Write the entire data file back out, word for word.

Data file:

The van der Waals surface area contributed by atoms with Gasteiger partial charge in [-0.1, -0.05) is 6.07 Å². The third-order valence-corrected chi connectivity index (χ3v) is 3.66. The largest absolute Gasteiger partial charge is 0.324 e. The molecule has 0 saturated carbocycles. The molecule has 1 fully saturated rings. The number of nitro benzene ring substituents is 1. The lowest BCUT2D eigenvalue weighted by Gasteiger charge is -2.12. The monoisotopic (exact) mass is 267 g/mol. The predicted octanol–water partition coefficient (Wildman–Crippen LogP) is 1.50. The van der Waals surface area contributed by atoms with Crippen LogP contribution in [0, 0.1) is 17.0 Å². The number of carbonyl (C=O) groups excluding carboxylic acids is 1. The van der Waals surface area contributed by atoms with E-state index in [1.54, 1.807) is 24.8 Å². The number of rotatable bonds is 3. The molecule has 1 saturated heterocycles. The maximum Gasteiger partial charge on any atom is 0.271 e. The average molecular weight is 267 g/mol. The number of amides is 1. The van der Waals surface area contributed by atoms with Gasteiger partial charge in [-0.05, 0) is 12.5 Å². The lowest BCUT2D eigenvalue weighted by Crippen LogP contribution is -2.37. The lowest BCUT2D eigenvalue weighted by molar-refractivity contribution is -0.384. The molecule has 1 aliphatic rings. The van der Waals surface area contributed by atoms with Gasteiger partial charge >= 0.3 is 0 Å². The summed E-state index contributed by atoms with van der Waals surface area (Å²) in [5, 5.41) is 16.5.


The van der Waals surface area contributed by atoms with Gasteiger partial charge in [-0.1, -0.05) is 6.07 Å². The third-order valence-corrected chi connectivity index (χ3v) is 3.66. The largest absolute Gasteiger partial charge is 0.324 e. The molecule has 0 saturated carbocycles. The molecule has 1 fully saturated rings. The number of nitro benzene ring substituents is 1. The lowest BCUT2D eigenvalue weighted by Gasteiger charge is -2.12. The monoisotopic (exact) mass is 267 g/mol. The predicted octanol–water partition coefficient (Wildman–Crippen LogP) is 1.50. The van der Waals surface area contributed by atoms with Crippen LogP contribution in [0, 0.1) is 17.0 Å². The number of carbonyl (C=O) groups excluding carboxylic acids is 1. The van der Waals surface area contributed by atoms with E-state index in [1.54, 1.807) is 24.8 Å². The number of rotatable bonds is 3. The molecule has 1 saturated heterocycles. The maximum Gasteiger partial charge on any atom is 0.271 e. The average molecular weight is 267 g/mol. The number of amides is 1. The van der Waals surface area contributed by atoms with Gasteiger partial charge in [-0.05, 0) is 12.5 Å². The lowest BCUT2D eigenvalue weighted by Crippen LogP contribution is -2.37. The lowest BCUT2D eigenvalue weighted by molar-refractivity contribution is -0.384. The molecule has 1 aliphatic rings. The van der Waals surface area contributed by atoms with Gasteiger partial charge >= 0.3 is 0 Å². The summed E-state index contributed by atoms with van der Waals surface area (Å²) in [5, 5.41) is 16.5.